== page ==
Ergo, what the FBI data really tells you is that the industry is struggling with good times – not that it's failing.
Smith & Wesson Holding Corp. (Nasdaq: SWHC) has returned 800% since Obama's inauguration in 2009, while Sturm Ruger & Co. Inc. (NYSE: RGR), also shown, isn't far behind. The S&P 500, by comparison, has tacked on only 123.98% over the same time frame.
So what's next?
That depends on which presidential candidate treads most closely to the very fine line between a monopoly on violence and fear of limited possession.
At the moment, that's newly-minted presumptive Democratic nominee Hillary Clinton.
She likes to speak frequently on the campaign trail about her vision for gun control, pointing out her votes in the Senate to ban assault weapons, and even a proposal to raise the legal age for handgun ownership to 21.
The best way to play Clinton's rhetoric, in my view, is to use the current pull back to buy gun stocks.
There are two pure-play – albeit very speculative – choices here in America: Smith & Wesson and Sturm Ruger.
Ruger is the better alternative at the moment, especially if Clinton looks like she may trump Trump.
The company has the stronger balance sheet, stronger cash flow, and $80.46 million in cash, according to Yahoo! Finance, which gives it plenty of staying power under challenging economic conditions – not to mention a direct political assault on its products.
I also like the fact that Ruger seems to have the more aggressive management, and that means plenty of new product introductions, including new handgun and rifle lines at a time when Smith & Wesson seems frozen. I think Ruger goes aggressively after market share in the months leading up to elections.
Finally, Ruger kicks off a 2.24% dividend versus no dividend from Smith & Wesson. That means you're going to receive cold, hard cash in exchange for the risk you take as an investor.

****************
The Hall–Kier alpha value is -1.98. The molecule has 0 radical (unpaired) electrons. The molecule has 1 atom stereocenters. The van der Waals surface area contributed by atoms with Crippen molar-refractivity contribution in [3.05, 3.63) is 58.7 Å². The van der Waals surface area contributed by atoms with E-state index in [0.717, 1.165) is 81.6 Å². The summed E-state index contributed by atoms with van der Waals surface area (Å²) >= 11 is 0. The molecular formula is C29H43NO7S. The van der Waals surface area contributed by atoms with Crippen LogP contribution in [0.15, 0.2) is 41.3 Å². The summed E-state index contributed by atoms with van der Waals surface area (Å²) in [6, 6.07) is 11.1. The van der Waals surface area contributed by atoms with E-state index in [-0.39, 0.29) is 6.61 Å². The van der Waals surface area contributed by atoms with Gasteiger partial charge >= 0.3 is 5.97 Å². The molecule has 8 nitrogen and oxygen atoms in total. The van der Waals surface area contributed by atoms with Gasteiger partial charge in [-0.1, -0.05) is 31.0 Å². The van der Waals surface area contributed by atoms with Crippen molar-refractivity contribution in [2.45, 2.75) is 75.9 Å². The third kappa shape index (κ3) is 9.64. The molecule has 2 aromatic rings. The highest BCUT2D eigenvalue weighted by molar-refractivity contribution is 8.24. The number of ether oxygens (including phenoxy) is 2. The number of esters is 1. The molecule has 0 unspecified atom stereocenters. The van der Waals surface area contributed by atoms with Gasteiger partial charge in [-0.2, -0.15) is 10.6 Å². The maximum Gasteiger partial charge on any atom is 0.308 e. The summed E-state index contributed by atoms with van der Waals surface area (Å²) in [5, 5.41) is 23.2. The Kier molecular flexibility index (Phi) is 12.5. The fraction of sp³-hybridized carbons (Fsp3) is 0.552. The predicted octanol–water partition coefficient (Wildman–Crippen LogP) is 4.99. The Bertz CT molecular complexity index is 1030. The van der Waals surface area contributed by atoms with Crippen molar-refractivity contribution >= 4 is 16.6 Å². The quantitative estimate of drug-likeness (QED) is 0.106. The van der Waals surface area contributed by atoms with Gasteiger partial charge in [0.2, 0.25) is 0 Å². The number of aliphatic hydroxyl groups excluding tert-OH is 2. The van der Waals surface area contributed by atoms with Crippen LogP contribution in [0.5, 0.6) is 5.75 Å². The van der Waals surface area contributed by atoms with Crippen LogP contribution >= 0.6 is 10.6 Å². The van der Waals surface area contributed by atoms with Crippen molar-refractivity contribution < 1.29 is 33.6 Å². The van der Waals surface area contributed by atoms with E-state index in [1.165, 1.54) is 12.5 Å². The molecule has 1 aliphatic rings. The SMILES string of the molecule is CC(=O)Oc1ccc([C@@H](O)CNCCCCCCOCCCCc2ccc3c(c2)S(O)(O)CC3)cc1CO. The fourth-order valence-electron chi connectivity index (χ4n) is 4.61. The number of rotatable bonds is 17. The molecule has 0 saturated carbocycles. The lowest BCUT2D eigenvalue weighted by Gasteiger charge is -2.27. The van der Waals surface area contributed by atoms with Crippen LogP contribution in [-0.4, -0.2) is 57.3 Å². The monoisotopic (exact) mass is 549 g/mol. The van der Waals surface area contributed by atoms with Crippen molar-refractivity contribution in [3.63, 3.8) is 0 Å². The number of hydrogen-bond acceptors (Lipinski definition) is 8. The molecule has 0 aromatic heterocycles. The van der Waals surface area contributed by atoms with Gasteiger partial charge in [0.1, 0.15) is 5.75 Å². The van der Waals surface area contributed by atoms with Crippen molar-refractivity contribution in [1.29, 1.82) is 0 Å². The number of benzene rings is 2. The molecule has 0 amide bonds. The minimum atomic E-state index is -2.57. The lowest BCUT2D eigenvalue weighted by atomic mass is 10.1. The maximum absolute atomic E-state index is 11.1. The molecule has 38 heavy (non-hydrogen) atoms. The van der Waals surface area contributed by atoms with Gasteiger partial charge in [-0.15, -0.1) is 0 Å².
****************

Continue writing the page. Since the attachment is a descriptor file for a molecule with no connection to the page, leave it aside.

Now, there's a lot of concern being raised at the moment about dividends in general and whether or not a company in question can sustain them given declining earnings in many industries.
While there's no hard and fast answer, you can look to something called the payout ratio as a means of judging that. Ruger's payout ratio is just 35% according to Yahoo! Finance, which means the company devotes just over a third of its profits to shareholders in dividends, versus a company like Coca Cola, which has a payout ratio of 80.93% and is clearly at risk because it has to spend so much money to meet its obligations.
And if Trump wins?
Conventional wisdom says that he'll be bad for gun sales, but I'm not so sure it's up to him…
…we'll have a new Congress come January 2017, too.
Editor's Note: Companies like RGR will continue to dramatically outperform the broader markets – and line their shareholders' pockets – for as long as they're backed by at least one of the six "Unstoppable Trends" Keith has uncovered in his 35-year investing career. In fact, the Trends are so powerful, no force on Earth can stop them from enriching investors who know how to channel them. To read more – and gain full access to all of Keith's investing insights – sign up here for his free e-letter Total Wealth today.
About the Author
Keith is a seasoned market analyst and professional trader with more than 37 years of global experience. He is one of very few experts to correctly see both the dot.bomb crisis and the ongoing financial crisis coming ahead of time - and one of even fewer to help millions of investors around the world successfully navigate them both. Forbes hailed him as a "Market Visionary." He is a regular on FOX Business News and Yahoo! Finance, and his observations have been featured in Bloomberg, The Wall Street Journal, WIRED, and MarketWatch. Keith previously led The Money Map Report, Money Map's flagship newsletter, as Chief Investment Strategist, from 20007 to 2020. Keith holds a BS in management and finance from Skidmore College and an MS in international finance (with a focus on Japanese business science) from Chaminade University. He regularly travels the world in search of investment opportunities others don't yet see or understand.